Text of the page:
A new report today has suggested that Irish secondary school students are 30% more likely to engage in sexting when they reach senior cycle (5th-6th year) compared to when they first enter junior cycle (1st-3rd year). The report which was conducted by Zeeko an Enterprise Ireland high-potential start-up (HPSU), headquartered at NovaUCD. Zeeko works with parents, teachers and children to promote digital health and internet safety among primary and secondary school children.surveyed over 3,200 secondary school students from 30 schools. The Secondary School Digital Trend Report is aimed at better understanding the current digital trends among teenagers in Ireland.

Sexting is the act of exchanging sexually explicit content online in the form of images, videos and text and has become a prominent feature of Irish adolescents’ communication in recent years. Sexting ranges from sending suggestive messages to images and videos. There is currently no law governing sexting but possession of explicit images of a person under the age of 18 could be considered possession of child pornography, which if convicted could see the person spend up to 5 years in prison.

The report showed just 4% of 1st Years have sent a sext image compared to 34% of 6th Years. Overall, 13% of student have sent a nude or semi nude photo or video of themselves to someone while 15% of students have shared or showed a friend a nude or semi-nude photo or video that was sent by someone else. Males are more likely to sext with 17% having sent a nude or semi-nude photo or video of themselves compared to 9% of females.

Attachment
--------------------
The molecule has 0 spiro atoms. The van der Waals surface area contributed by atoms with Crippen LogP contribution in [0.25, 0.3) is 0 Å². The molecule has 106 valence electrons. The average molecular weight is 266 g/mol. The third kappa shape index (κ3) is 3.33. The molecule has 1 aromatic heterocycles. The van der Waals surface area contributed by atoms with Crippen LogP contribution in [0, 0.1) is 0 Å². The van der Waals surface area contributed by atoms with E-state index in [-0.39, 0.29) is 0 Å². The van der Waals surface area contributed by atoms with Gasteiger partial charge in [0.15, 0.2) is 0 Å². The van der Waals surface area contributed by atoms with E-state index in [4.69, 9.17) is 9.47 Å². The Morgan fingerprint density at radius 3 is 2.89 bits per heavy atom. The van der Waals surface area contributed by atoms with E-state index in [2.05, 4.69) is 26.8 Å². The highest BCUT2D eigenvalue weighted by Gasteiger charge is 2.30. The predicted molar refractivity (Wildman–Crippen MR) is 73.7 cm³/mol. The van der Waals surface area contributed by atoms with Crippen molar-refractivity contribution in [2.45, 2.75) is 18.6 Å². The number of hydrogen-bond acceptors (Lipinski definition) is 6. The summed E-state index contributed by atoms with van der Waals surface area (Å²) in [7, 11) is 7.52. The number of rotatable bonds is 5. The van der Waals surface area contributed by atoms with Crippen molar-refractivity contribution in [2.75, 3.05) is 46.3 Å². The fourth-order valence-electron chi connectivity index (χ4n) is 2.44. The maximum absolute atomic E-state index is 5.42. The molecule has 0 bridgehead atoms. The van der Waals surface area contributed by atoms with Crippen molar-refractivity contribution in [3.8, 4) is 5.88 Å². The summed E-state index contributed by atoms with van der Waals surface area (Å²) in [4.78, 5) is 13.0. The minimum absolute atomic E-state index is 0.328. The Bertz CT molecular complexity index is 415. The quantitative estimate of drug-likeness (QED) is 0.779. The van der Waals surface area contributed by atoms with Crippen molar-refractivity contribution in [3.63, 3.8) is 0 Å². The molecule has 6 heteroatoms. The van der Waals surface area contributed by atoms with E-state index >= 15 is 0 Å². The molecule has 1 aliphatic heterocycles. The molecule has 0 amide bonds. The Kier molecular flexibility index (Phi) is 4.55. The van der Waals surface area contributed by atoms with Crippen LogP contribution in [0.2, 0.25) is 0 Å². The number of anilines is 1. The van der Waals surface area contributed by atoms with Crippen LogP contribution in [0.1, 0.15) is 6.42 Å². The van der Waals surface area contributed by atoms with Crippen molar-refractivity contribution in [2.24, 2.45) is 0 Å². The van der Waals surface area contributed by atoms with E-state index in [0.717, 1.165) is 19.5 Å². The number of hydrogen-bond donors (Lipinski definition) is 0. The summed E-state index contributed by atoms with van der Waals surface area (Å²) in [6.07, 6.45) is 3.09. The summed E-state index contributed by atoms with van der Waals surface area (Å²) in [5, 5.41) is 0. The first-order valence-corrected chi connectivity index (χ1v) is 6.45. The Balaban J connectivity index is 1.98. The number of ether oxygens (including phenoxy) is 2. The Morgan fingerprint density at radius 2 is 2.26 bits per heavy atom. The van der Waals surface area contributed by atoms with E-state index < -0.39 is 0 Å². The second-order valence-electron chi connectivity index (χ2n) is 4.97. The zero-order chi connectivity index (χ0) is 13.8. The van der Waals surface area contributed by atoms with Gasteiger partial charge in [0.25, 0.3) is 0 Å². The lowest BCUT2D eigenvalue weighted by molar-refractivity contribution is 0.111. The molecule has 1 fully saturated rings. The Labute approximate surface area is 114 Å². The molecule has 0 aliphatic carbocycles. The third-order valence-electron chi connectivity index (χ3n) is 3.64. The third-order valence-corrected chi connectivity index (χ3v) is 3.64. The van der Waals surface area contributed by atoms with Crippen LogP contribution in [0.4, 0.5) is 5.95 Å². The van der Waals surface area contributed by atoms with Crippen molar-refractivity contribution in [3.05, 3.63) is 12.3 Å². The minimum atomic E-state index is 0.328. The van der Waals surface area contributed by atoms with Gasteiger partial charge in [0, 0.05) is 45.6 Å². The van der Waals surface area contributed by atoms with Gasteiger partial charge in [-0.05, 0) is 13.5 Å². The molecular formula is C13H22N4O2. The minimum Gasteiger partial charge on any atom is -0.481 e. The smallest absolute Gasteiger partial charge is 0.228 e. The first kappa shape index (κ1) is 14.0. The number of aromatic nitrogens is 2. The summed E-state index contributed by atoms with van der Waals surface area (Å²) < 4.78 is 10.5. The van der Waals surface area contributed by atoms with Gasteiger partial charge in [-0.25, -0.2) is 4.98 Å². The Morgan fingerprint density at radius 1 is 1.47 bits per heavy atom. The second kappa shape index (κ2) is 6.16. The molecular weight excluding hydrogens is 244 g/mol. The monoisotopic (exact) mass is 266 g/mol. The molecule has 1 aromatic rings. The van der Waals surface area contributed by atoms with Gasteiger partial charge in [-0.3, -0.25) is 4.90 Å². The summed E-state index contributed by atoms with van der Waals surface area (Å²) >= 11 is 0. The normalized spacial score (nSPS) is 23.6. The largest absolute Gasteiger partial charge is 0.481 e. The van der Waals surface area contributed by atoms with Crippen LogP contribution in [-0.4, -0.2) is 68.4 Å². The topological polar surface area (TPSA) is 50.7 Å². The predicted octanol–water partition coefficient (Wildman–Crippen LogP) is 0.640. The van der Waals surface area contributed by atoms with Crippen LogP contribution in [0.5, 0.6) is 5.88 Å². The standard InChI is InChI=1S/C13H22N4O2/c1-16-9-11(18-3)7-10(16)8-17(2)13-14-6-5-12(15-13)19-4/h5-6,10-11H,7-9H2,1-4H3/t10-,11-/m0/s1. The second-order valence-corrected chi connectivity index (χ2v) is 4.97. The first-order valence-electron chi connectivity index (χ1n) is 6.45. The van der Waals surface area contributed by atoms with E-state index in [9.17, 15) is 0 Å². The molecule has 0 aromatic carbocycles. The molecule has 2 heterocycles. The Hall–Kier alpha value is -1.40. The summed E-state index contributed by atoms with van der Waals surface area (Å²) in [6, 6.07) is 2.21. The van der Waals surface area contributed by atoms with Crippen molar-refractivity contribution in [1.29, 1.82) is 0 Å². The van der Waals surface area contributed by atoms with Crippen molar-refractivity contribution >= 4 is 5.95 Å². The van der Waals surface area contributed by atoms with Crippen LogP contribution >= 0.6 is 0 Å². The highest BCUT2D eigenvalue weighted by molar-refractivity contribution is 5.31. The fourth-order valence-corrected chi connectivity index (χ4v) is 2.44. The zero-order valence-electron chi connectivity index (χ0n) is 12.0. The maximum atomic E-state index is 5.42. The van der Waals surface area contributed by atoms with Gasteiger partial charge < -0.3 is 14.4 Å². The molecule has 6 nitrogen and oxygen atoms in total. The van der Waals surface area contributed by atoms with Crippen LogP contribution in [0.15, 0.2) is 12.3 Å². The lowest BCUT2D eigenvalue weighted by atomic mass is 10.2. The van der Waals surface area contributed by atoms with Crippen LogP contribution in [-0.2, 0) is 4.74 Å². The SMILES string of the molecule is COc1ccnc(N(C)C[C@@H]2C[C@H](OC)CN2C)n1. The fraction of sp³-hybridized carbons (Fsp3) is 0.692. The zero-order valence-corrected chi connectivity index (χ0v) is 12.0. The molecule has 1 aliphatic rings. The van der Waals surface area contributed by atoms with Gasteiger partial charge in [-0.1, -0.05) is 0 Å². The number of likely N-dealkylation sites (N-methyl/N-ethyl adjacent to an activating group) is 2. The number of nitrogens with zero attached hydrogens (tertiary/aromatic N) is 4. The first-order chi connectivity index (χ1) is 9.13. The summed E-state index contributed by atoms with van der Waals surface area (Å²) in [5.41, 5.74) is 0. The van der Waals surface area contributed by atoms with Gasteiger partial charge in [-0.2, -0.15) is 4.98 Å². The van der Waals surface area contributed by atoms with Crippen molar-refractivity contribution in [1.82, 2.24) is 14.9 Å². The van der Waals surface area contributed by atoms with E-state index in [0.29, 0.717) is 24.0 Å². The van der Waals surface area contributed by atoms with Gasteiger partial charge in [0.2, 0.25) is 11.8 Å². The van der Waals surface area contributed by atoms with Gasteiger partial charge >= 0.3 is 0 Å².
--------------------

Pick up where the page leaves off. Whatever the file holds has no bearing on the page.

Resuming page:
The study also looked at the social media habits of secondary school students. The most popular social media site is Snapchat followed by Instagram, YouTube and Facebook. Gender differences play a significant role in socializing online. Results show that social media is more popular among females with 85% preferring Snapchat compared to 57% of males, while 63% chose Instagram compared to 25% of males.  Males prefer games over social media with 62% going online using a games console compared to 14% of females.

Secondary school students are increasingly more likely to engage with and meet strangers as they get older with 32% of 1st Years have spoke to strangers online compared to 70% of 6th Years. 8% of 1st Years have met strangers physically compared to 38% of 6th Years. The results also show that students do take online risks seriously with 76% of students considering posts, photos and videos they put online as being something serious or very serious.

The percentages of cyberbullying experiences have not changed over the last few years. In secondary schools 20% of students are victims of cyberbullying. However, the percentage of children who have witnessed cyberbullying is around the 40%. In general, younger children and adolescents consider cyberbullying as a very serious issue, 83% of 1st Years compared to 71% of 6th Years. Female adolescents are twice as likely to be victims of cyberbullying – 22% of females vs. 11% of males. Male adolescents experiment with sexuality and engage with strangers more than their female peers. Males are less likely to identify social aggression as bullying in both online and offline contexts.

Dr Marina Everri, (pictured) a social psychologist from the London School of Economics and Political Science (LSE) and Head of Research, Zeeko said, “We observed a progressive increase in sexting throughout secondary schools. This should not be considered as an alarming result, rather it should be interpreted considering adolescents’ developmental tasks and needs. Adolescence is a crucial phase in defining gender identity and sexual orientation.  Adolescents explore sexuality, they are eager to meet peers and partners and establish romantic relationships.”

“Texting, sharing videos and photos, encounters with strangers and looking for strangers online to meet offline respond to adolescents’ need to expand their social network outside of their families. However, there is a need for education programmes that teach adolescents how to critically assess the content and potential risks associated with sexting”, she concluded.

Rachel O’Neill – Editor